Rick & Morty Mocks The Action Genre’s Worst Tropes

Rick and Morty “Rickdependence Spray” features one of the series’s most bizarre stories — here’s how the episode was designed to mock action tropes.

Warning: The following contains SPOILERS for Rick and Morty season 5 episode 4 “Rickdependence Spray.”

If there is one thing Rick and Morty loves to do, it’s making fun of tropes — and the action genre’s worst tropes have become its target in season 5, episode 4, “Rickdependence Spray.” The action genre is laden with rapid-fire, thinly put-together plots, testosterone-packed characters, and sexism. Here’s how “Rickdependence Spray” highlights all of the worst elements of the genre.

After Morty uses horse breeding equipment from Beth’s vet hospital, one of Rick’s experiments — which was supposed to create a beast that would help them fight cannibalistic horses called CHUDS — creates sentient beasts out of Morty’s sperm. Rick and Morty have to work together to prevent the “space sperm” from taking over the world while keeping the truth of the beasts’ origins a secret. The episode is riddled with explosions, pacts with the cannibalistic CHUDS, oversized eggs that turn into rockets, and a Giant Incest Baby.

Related: Rick & Morty’s ’90s Episode Proved How Much The Series Has Grown Up

“Rickdependence Spray” is one of the series’s most bizarre storylines — but that’s part of the bit. The episode has Rick and Morty continuously breaking the fourth wall to point out how farfetched the plot of the episode is — just like the plots of most action movies. There’s little explanation for the developments in the plot (including why Morty’s friend Sticky has two tails), which come at a rapid pace, but the episode makes up for it with plenty of guns and explosions. It doesn’t attempt to make sense of these developments — the ridiculousness of the Sperm Queen’s existence and their ability to build infrastructure and trebuchets without hands is pointed out by Rick, but is ignored in favor of more violence, as most plot holes in action movies are.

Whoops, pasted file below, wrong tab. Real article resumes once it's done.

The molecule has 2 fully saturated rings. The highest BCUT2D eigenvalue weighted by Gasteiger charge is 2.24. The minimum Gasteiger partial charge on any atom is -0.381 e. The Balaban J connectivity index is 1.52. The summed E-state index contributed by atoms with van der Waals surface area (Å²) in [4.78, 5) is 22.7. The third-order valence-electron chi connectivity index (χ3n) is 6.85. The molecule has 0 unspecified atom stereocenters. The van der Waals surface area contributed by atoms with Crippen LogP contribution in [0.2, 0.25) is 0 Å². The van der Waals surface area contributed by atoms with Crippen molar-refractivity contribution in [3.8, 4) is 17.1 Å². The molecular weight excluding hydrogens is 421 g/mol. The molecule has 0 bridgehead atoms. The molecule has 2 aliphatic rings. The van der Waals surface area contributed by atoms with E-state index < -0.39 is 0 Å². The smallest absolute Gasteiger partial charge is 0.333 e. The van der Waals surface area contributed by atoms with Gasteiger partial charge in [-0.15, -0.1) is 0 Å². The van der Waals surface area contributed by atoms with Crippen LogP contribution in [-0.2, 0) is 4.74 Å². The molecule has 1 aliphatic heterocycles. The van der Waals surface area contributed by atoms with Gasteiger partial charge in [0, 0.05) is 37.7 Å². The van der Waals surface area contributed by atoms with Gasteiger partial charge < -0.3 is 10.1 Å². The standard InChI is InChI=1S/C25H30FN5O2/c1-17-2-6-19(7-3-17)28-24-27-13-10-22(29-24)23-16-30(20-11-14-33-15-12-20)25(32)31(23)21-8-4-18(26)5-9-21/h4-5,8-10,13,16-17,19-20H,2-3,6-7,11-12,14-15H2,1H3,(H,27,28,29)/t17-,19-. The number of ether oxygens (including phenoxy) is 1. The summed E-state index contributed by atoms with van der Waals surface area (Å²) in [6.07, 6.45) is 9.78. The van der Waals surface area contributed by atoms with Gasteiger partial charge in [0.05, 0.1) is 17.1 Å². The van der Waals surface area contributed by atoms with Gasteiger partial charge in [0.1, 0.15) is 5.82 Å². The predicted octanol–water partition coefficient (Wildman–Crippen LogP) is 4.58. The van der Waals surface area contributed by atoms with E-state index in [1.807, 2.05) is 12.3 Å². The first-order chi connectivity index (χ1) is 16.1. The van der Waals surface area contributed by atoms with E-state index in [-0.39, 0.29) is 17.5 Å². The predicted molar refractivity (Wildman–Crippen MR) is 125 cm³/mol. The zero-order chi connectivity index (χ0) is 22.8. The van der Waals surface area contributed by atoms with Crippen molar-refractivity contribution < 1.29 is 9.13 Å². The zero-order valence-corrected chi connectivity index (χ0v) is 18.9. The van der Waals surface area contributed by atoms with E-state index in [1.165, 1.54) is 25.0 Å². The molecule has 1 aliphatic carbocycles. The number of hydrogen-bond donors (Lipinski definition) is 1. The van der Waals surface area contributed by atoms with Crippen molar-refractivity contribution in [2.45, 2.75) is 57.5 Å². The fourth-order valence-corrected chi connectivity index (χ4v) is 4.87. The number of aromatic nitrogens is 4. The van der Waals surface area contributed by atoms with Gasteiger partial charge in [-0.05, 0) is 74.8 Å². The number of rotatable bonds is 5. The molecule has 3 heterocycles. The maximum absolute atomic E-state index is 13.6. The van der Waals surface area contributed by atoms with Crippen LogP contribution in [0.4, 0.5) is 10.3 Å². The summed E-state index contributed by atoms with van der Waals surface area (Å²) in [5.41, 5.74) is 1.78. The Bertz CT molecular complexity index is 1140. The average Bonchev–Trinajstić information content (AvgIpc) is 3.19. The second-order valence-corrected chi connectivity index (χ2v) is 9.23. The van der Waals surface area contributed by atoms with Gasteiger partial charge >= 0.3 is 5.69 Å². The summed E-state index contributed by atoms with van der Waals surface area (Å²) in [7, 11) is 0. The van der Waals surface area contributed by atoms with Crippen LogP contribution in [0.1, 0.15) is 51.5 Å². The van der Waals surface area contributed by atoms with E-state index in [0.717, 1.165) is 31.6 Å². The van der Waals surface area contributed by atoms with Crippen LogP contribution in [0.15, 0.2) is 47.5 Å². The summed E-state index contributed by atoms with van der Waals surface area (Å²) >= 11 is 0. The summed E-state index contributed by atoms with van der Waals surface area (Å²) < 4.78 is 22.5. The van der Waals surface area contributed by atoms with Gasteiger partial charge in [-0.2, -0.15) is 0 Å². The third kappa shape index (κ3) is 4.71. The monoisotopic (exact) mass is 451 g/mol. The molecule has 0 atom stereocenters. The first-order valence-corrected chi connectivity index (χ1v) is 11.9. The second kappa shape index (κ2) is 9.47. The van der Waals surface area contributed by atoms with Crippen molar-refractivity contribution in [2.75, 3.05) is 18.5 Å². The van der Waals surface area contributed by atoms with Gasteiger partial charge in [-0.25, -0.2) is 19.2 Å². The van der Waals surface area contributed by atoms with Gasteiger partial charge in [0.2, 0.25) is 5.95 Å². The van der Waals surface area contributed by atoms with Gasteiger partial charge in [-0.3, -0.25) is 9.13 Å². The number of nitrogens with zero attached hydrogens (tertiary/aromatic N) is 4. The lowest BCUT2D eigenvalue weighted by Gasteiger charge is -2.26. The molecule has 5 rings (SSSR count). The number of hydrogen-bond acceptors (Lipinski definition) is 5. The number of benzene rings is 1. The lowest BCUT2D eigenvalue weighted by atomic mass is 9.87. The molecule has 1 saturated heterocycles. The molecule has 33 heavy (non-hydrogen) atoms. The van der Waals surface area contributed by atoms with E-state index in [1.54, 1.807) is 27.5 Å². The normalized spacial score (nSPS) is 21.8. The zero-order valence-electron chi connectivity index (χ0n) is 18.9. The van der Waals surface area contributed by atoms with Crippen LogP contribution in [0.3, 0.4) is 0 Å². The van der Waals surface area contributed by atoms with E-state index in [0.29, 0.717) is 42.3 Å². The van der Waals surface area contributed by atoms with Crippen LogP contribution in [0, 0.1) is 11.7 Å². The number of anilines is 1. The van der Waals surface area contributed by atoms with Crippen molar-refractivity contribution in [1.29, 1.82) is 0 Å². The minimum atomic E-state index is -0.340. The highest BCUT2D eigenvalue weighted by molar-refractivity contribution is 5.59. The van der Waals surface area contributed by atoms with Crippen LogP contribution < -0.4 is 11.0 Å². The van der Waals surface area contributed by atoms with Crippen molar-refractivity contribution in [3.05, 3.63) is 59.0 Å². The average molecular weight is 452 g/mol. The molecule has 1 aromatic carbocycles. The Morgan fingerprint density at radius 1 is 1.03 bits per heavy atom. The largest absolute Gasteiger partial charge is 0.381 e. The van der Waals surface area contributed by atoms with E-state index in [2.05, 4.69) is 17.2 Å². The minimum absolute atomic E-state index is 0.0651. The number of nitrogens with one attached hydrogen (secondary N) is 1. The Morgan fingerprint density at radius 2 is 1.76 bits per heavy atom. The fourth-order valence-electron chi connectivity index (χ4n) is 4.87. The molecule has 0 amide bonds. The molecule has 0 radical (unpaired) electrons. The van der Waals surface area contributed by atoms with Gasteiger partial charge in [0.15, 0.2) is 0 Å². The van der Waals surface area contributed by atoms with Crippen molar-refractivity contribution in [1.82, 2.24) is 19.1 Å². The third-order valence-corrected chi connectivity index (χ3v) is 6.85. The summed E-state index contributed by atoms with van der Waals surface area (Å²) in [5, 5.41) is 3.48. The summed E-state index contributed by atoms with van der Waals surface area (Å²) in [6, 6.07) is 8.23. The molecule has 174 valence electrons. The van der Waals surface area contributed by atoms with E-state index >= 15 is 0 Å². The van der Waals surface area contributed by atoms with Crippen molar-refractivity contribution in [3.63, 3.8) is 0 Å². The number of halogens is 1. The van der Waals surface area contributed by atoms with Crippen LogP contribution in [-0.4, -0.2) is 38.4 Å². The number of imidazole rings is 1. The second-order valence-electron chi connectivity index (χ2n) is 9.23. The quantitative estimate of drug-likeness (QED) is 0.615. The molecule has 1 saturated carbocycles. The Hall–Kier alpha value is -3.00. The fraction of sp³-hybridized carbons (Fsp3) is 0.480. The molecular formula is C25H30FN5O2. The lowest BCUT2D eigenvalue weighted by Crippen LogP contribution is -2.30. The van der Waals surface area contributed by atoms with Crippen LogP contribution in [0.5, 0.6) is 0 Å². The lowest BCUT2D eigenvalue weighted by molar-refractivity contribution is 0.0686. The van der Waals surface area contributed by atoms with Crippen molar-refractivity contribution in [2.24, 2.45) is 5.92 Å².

Much like most trope-filled action flicks, the Rick and Morty episode is fueled by testosterone. The episode is filled with explosions, guns, and literal sperm. All of this testosterone was funneled into one person to create Blazen, the katana-wielding expert sent in by the President to help Rick and Morty defeat the space sperm. Blazen is the epitome of an action hero trope; he’s muscular, he silently broods, has a mononym, and is married to supermodel Kathy Ireland. Though Blazen doesn’t get much screen time, he is an amalgamation of every cliche, male protagonist in the action franchise. Brazen’s existence serves to poke fun at how vapid and similar most action protagonists can be — and his sacrifice ultimately had little impact on the plot.

The episode also highlights the inherent sexism that action tropes replicate. When the President is planning their attack on the space sperm, he says he’s sending his best men with Rick — when Summer interjects to add women, he replies that he doubts “their leader will be a sexy queen who needs to be kickboxed,” before ordering “100% male Marines.” This bit pokes fun at the lack of women in action genre casts and the fact that when they are included, they’re relegated to stereotypical roles. The joke is continued toward the end of the episode with the inclusion of the Sperm Queen, who comments that they can’t defeat her because they “didn’t bring a woman that can kickbox” — a critique on the fact that action tropes love to pit the one female hero against the one female villain, typically in hand-to-hand combat. The Sperm Queen’s armor is also sexualized; an issue that faces female characters in a large number of action movies. There is also the running gag of Summer’s ideas being ignored and claimed by a man, which Beth says makes her a woman. Sexism is a rampant action trope, and Rick and Morty isn’t afraid

Next: How Rick and Morty Season 5 Explains Rick Is The Show’s Best Villain

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